Hurdles ‘dark horse’ keen on Olympic slot

Tuesday, May 08, 2012

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Despite running a lifetime best 13.19 seconds and being ranked joint fourth in the world on the IAAF performance list with Cuban world record holder Dayron Robles, Jamaican sprint hurdler Hansle Parchment knows he has his work cut out if he is to break into the Jamaica team to the Olympic Games this year.



The World University champion created one of the biggest upsets on Saturday’s Jamaica National Jamaica International Invitational meet at the National Stadium when he won the 110m hurdles that included last year’s winner Andy Turner, as well as highly rated Americans Antwon Hicks, who had set the previous meet record 13.27 seconds in 2009, and Ronnie Ash.



His compatriot Richard Phillips, who will be seeking one of three spots on the plane to London, was disqualified after a false start.



The Fitz Coleman-trained, University of the West Indies, Mona athlete just got to the line ahead of Ash (13.20), with Hicks (3.36) third, but signalled that he will be ready come late June when the Jamaican Olympic Trials are held.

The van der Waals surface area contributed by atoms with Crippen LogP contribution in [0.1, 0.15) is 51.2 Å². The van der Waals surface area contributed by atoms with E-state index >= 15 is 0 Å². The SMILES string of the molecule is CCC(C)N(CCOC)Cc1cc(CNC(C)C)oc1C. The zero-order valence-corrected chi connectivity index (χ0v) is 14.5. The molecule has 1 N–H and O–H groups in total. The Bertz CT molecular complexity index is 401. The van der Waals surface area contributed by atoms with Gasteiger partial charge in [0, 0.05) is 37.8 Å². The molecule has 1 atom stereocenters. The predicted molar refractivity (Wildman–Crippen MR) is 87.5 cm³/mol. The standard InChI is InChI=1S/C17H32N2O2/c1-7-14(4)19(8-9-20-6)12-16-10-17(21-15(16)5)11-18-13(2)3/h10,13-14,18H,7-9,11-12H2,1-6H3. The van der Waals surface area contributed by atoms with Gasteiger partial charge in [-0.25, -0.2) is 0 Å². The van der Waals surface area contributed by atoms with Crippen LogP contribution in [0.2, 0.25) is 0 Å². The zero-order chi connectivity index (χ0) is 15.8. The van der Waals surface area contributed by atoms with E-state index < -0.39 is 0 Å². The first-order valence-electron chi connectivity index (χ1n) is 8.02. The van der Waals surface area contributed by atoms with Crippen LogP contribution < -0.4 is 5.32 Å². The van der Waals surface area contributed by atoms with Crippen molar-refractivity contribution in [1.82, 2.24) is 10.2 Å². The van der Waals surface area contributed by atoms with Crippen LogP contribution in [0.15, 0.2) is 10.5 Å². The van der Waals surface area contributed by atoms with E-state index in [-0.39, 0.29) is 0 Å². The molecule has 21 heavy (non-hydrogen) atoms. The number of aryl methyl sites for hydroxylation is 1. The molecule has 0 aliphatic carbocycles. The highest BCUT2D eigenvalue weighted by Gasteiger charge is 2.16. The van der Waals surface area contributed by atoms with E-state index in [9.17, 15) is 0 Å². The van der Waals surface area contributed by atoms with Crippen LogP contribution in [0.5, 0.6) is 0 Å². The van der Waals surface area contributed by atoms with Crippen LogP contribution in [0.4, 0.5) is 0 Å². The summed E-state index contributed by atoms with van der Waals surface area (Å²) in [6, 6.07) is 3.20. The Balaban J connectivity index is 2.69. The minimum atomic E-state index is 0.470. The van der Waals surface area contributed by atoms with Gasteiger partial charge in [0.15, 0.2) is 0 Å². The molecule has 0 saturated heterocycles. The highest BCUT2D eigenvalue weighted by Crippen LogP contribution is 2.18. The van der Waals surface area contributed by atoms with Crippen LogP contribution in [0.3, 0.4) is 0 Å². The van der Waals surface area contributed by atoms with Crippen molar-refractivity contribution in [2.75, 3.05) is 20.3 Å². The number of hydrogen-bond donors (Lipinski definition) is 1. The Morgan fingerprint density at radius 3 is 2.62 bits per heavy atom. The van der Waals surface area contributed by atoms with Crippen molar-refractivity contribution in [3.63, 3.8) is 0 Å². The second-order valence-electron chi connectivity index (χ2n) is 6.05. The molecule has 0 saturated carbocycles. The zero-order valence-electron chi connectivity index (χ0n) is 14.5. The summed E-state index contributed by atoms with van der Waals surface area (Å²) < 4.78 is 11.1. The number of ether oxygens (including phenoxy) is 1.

Parchment, who is the third fastest Jamaican over the distance, behind only current national record holder Dwight Thomas and former record holder Maurice Wignal, admitted he was surprised by his fast time.



"Yes, I was surprised at how fast I ran. I was not aware that my training had been going so well; it was a good race," he told reporters afterwards.



A week earlier, Parchment ran 13.61 seconds in the college men’s race at the 118th Penn Relays, defeated by Andrew Riley, another of the men he will have to beat to earn his ticket to London; but he said the very cool conditions there hampered his preparation.



"The temperature (at Penn Relays) was a factor," he explained. "Here is more conducive to running faster as it is much warmer."



Obviously aware of what he has to do to qualify for the Olympics, Parchment told reporters on Saturday that he was "pleased, but still believe I could have run much faster".



His goal, he said, is to challenge the top three Jamaicans in Thomas, Phillips and Riley, and he is working hard on his strength, flexibility and speed.


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